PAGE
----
The astonishing number of pictures which Ruben* has left may be accounted for in part by his incredible rapidity of execution he dashed off a huge picture in a fortnight, but in part also by the fact that he was largely assisted by a numerous body of pupils. Of these, Van Dyck was by far the most individual, the tenderest, the most refined : and not a few of his stately and touching master-pieces may here be studied.
The Dutch School is also represented by several excellent small pictures.
Of alien art, there are a few fine pieces by Early Italian artists.
The entrance door is under the great portico on the west front, facing the river. Open daily, nine or ten to four or five, one franc per person : free on Sundays. (Inquire hours of hotel porter.)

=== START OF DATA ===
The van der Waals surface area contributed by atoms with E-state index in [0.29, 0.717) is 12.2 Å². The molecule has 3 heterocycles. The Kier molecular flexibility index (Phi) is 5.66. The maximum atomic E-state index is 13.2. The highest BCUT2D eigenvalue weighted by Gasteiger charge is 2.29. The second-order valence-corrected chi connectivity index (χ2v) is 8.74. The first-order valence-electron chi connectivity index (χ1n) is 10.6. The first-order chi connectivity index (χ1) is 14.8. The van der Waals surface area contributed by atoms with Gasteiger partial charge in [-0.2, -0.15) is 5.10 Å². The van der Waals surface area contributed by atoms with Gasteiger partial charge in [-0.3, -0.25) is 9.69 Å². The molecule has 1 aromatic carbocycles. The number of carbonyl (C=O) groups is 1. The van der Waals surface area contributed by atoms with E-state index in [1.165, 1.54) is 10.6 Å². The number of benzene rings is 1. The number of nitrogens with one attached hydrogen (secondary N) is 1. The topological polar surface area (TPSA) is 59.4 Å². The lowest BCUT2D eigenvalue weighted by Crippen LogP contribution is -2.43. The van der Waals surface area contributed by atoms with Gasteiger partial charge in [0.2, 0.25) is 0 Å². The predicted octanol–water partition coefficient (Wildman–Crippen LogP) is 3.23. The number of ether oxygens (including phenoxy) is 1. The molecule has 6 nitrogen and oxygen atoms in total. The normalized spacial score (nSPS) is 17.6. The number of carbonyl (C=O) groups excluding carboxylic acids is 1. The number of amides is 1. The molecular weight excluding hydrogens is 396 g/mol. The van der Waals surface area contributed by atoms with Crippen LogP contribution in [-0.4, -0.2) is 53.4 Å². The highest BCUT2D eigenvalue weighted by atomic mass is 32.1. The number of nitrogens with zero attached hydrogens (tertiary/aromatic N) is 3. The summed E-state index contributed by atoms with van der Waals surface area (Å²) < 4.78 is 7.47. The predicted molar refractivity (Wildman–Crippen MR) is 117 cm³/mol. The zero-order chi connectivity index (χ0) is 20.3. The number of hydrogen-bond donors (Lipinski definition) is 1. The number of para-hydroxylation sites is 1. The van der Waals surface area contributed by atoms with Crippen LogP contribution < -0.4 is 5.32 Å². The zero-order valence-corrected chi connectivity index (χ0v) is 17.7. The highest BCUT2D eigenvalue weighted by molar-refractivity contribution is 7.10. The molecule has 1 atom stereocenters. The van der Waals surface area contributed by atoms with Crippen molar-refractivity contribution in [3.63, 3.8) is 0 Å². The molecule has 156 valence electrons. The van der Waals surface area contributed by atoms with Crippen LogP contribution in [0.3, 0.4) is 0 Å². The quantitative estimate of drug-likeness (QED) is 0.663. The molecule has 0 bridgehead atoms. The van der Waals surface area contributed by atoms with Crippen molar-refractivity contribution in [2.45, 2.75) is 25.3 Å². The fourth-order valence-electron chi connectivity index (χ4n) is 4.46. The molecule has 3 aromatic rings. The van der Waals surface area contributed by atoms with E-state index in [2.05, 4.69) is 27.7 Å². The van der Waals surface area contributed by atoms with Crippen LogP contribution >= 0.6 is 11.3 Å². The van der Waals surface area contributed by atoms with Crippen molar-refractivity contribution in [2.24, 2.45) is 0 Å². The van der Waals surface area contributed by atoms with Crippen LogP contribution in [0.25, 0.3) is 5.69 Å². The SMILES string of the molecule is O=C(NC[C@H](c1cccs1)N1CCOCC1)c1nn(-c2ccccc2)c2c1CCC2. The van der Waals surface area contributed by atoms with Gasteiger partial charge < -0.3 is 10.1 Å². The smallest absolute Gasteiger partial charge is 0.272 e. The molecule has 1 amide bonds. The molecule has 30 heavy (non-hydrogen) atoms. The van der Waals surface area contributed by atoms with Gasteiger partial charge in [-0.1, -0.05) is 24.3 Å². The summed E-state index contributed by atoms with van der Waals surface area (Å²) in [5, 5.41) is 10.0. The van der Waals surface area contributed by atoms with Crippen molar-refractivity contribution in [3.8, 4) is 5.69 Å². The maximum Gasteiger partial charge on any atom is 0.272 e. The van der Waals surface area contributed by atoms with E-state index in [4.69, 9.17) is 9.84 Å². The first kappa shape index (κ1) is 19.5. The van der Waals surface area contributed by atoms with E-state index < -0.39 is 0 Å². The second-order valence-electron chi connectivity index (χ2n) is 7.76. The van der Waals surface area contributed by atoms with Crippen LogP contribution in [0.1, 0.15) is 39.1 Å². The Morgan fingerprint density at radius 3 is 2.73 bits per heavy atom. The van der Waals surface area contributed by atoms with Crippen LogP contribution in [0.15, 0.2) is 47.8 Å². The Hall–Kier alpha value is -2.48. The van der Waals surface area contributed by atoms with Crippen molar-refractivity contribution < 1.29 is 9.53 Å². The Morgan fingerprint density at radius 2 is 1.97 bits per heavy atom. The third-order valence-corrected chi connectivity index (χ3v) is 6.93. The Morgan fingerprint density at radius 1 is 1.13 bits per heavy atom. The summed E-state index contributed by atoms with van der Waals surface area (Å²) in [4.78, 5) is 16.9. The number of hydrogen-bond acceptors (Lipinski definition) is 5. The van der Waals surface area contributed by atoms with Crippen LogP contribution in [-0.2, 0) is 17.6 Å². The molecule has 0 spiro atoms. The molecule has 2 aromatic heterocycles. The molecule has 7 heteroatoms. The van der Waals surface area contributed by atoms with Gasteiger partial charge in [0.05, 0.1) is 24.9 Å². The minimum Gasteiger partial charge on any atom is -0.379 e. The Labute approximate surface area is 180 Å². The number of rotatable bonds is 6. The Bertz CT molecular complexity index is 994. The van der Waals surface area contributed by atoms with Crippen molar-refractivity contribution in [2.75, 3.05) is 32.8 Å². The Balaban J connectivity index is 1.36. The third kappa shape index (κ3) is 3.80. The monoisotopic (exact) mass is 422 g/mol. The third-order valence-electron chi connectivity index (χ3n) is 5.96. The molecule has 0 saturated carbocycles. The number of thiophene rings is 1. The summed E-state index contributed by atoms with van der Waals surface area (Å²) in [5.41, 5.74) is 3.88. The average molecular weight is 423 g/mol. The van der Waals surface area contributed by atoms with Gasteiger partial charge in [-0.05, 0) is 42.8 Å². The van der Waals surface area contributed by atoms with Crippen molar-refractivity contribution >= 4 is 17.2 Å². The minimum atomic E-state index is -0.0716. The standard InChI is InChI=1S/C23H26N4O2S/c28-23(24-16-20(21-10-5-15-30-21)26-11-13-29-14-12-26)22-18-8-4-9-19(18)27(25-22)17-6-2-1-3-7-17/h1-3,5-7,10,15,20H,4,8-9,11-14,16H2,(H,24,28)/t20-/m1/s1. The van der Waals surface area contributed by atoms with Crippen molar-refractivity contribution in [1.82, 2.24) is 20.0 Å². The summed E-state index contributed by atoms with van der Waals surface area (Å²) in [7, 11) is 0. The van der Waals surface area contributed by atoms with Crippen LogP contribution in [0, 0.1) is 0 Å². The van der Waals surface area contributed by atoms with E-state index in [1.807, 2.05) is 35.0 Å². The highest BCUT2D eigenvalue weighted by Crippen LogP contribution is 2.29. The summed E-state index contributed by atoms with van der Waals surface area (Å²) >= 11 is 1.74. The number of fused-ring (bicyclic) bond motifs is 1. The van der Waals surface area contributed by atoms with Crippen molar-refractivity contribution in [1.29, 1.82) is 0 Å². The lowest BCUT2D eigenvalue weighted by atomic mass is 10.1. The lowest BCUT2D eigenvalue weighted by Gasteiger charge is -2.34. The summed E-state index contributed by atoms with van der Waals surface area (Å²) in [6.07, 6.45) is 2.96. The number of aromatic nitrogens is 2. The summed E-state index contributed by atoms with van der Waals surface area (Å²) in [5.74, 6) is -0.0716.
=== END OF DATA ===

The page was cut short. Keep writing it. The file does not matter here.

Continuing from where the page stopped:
You pass from the vestibule, where sticks and umbrellas are left, into a hall and staircase of palatial dimensions, admirably deco-rated with fine modern paintings by N. De Keyser, of Antwerp, representing the Arts and Artists of the city, the influence upon them of Italian masters, and the recognition extended to their work in London, Paris, Rome, Bologna, Amsterdam, and Vienna. I do not describe these excellent pictures, as the inscriptions upon them sufficiently indicate their meaning, but they are well worth your careful attention.
The rooms are lettered (A, B, C, etc.) over the doorways. On reaching the top of the staircase, pass at once through Rooms J and I, and go straight into Room C, the Hall of the Ancient Masters, Flemish or foreign.
Right of the door,